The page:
More and more people are complaining about constant fatigue, lethargy, and decreased energy levels, mainly due to the sedentary modern lifestyles. Despite having attained a lot of knowledge in the field of healthy living and habits, the modern lifestyle, especially the 9-5 work pattern, is causing people to face early aging and signs of fatigue in their 40s. General physicians encounter a lot of people going through the problems of feeling tired all the time and lack of energy levels, both physically and mentally.
The feeling of constant tiredness and lack of energy is also known as Chronic Fatigue Syndrome (CFS). In medical terminology, it is termed myalgic encephalomyelitis (ME) or systemic exertion intolerance disease (SEID).
Sometimes, there are some internal factors that lead to such feelings of tiredness and fatigue; the external habits and environment are not always to be blamed. Constant fatigue and uncontrollable tiredness, apparently without any illness, can be linked to chronic issues. The earlier they are detected the better.
Possible causes of chronic fatigue
Imagine a person going to the gym every day ever since he was in his late 20s. After 10 years of regular workout and fitness routines along with healthy eating, he has suddenly lost the energy to go to the gym daily. Gradually, he decreased the intensity of his workouts and even skips a few sessions. Not just this, but he is also losing enthusiasm for social events and tours. Apparently, he is physically fit and emotionally stable, then why all this fatigue?
There are some underlying reasons for these conditions, such as:
- Excess physical activity
- Instant weight gain or weight loss
- Consuming too much caffeine
- Improper sleep pattern
- Certain medications like antidepressants
- Psychological stress and constant worry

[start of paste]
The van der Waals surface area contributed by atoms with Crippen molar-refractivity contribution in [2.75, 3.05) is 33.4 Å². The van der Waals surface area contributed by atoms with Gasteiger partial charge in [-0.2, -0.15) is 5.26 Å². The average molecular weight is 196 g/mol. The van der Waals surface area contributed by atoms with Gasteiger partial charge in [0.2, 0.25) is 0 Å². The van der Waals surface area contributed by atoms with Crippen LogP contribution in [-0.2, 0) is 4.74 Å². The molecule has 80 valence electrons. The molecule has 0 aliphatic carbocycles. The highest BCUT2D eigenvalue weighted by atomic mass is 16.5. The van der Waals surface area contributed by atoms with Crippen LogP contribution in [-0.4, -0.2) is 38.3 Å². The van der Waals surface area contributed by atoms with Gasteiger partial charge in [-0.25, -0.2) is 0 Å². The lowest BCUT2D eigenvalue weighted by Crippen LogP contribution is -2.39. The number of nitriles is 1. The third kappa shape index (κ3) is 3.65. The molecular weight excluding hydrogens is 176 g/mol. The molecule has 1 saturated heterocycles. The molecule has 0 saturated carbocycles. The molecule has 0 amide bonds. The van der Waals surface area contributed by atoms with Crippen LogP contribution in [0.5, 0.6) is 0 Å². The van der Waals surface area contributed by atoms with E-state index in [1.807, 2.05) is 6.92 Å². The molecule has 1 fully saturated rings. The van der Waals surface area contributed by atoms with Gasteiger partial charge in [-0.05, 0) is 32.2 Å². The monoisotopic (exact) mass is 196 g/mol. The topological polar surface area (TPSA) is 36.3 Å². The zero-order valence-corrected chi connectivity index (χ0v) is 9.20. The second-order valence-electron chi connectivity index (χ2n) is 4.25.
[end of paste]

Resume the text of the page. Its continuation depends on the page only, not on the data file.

- Physical or emotional pain, a prolonged feeling of loss, hurt, grief
- Substance abuse, addiction
- Peer pressure, social anxiety, feeling of exhaustion from work
- Viral infections
- Weakened immune system
- Tumors, diabetes, genetic disorders, autoimmune disorders
- Chronic allergies
- Weakening of bones (osteoporosis), and reduced muscle mass
- Hormonal imbalance (hypo/ hyperthyroidism), early symptoms of menopause in women, or low testosterone levels in men
Treating and managing chronic fatigue
When feeling tired all the time, it is best to consult a doctor. Especially if you are in your early 40s or more, it is time to see a doctor. Sometimes, simple medication, sleep or stress management, or lifestyle changes can bring the desired results. However, in many cases, prolonged treatments or therapies might be helpful.
Some of the common treatments for controlling chronic fatigue are:
- Low Dose Naltrexone (LDN)
- Bioidentical Hormone Replacement Therapy (BHRT)
- Adrenal support supplementation
- Nutritional supplements
- IV drip therapy
- Micro immunotherapy
- Sleep management
- Stress management
- Alternate treatments (tai chi, yoga, acupuncture)
Going for the above-mentioned treatments can bring positive and lasting results and can help you improve your quality of life rather than leading a dull life by feeling tired all the time.
To live a healthy and active life, one needs to stay physically energetic and mentally and emotionally positive. Sometimes, despite the efforts, one still complains about feeling tired all the time, without any apparent reason. In such cases, timely diagnosis of underlying causes can help bring the lost energy and strength into your mind, body, relationships, and everyday dealings.